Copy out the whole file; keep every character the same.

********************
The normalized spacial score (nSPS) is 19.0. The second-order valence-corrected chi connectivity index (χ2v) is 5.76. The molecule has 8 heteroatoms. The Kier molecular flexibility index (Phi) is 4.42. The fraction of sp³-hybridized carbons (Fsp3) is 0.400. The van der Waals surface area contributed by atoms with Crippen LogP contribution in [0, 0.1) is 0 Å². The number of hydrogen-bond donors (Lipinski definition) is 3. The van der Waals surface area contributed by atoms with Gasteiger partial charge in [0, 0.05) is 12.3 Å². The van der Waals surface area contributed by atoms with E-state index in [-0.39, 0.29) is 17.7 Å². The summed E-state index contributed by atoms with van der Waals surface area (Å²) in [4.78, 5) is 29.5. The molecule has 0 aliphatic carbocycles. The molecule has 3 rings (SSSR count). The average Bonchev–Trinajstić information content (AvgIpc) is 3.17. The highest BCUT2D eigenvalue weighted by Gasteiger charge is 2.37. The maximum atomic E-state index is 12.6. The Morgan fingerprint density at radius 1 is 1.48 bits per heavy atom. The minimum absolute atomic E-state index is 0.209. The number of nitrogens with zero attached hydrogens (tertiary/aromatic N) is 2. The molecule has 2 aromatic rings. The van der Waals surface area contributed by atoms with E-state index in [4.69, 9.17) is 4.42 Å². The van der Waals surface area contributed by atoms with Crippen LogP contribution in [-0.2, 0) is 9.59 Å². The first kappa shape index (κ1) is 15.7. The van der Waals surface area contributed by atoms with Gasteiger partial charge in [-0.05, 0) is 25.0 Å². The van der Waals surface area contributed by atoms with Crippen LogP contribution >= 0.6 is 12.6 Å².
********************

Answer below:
The normalized spacial score (nSPS) is 19.0. The second-order valence-corrected chi connectivity index (χ2v) is 5.76. The molecule has 8 heteroatoms. The Kier molecular flexibility index (Phi) is 4.42. The fraction of sp³-hybridized carbons (Fsp3) is 0.400. The van der Waals surface area contributed by atoms with Crippen LogP contribution in [0, 0.1) is 0 Å². The number of hydrogen-bond donors (Lipinski definition) is 3. The van der Waals surface area contributed by atoms with Gasteiger partial charge in [0, 0.05) is 12.3 Å². The van der Waals surface area contributed by atoms with E-state index in [-0.39, 0.29) is 17.7 Å². The summed E-state index contributed by atoms with van der Waals surface area (Å²) in [4.78, 5) is 29.5. The molecule has 0 aliphatic carbocycles. The molecule has 3 rings (SSSR count). The average Bonchev–Trinajstić information content (AvgIpc) is 3.17. The highest BCUT2D eigenvalue weighted by Gasteiger charge is 2.37. The maximum atomic E-state index is 12.6. The Morgan fingerprint density at radius 1 is 1.48 bits per heavy atom. The minimum absolute atomic E-state index is 0.209. The number of nitrogens with zero attached hydrogens (tertiary/aromatic N) is 2. The molecule has 2 aromatic rings. The van der Waals surface area contributed by atoms with E-state index in [4.69, 9.17) is 4.42 Å². The van der Waals surface area contributed by atoms with Crippen LogP contribution in [-0.2, 0) is 9.59 Å². The first kappa shape index (κ1) is 15.7. The van der Waals surface area contributed by atoms with Gasteiger partial charge in [-0.05, 0) is 25.0 Å². The van der Waals surface area contributed by atoms with Crippen LogP contribution >= 0.6 is 12.6 Å².